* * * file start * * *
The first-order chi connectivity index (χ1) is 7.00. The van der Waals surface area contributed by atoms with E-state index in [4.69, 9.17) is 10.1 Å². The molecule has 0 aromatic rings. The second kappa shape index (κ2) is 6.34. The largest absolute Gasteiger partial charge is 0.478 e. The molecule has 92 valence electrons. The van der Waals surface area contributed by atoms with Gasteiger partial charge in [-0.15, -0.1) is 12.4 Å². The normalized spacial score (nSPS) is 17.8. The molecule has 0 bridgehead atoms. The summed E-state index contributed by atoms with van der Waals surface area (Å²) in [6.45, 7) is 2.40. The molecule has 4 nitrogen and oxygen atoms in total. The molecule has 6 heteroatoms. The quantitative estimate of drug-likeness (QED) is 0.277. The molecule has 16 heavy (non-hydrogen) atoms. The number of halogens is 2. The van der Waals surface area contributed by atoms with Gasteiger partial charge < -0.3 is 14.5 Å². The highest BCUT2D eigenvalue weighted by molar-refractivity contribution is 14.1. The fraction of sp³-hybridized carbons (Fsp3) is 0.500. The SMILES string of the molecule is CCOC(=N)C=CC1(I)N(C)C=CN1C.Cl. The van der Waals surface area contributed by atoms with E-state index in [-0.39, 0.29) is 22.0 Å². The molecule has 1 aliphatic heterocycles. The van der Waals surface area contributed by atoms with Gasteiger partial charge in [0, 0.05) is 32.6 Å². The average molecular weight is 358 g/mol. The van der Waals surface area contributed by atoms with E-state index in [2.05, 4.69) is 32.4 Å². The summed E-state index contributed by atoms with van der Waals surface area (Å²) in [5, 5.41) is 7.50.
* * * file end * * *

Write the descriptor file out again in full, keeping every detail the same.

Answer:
The first-order chi connectivity index (χ1) is 7.00. The van der Waals surface area contributed by atoms with E-state index in [4.69, 9.17) is 10.1 Å². The molecule has 0 aromatic rings. The second kappa shape index (κ2) is 6.34. The largest absolute Gasteiger partial charge is 0.478 e. The molecule has 92 valence electrons. The van der Waals surface area contributed by atoms with Gasteiger partial charge in [-0.15, -0.1) is 12.4 Å². The normalized spacial score (nSPS) is 17.8. The molecule has 0 bridgehead atoms. The summed E-state index contributed by atoms with van der Waals surface area (Å²) in [6.45, 7) is 2.40. The molecule has 4 nitrogen and oxygen atoms in total. The molecule has 6 heteroatoms. The quantitative estimate of drug-likeness (QED) is 0.277. The molecule has 16 heavy (non-hydrogen) atoms. The number of halogens is 2. The van der Waals surface area contributed by atoms with Gasteiger partial charge < -0.3 is 14.5 Å². The highest BCUT2D eigenvalue weighted by molar-refractivity contribution is 14.1. The fraction of sp³-hybridized carbons (Fsp3) is 0.500. The SMILES string of the molecule is CCOC(=N)C=CC1(I)N(C)C=CN1C.Cl. The van der Waals surface area contributed by atoms with E-state index in [-0.39, 0.29) is 22.0 Å². The molecule has 1 aliphatic heterocycles. The van der Waals surface area contributed by atoms with Gasteiger partial charge in [0, 0.05) is 32.6 Å². The average molecular weight is 358 g/mol. The van der Waals surface area contributed by atoms with E-state index in [2.05, 4.69) is 32.4 Å². The summed E-state index contributed by atoms with van der Waals surface area (Å²) in [5, 5.41) is 7.50.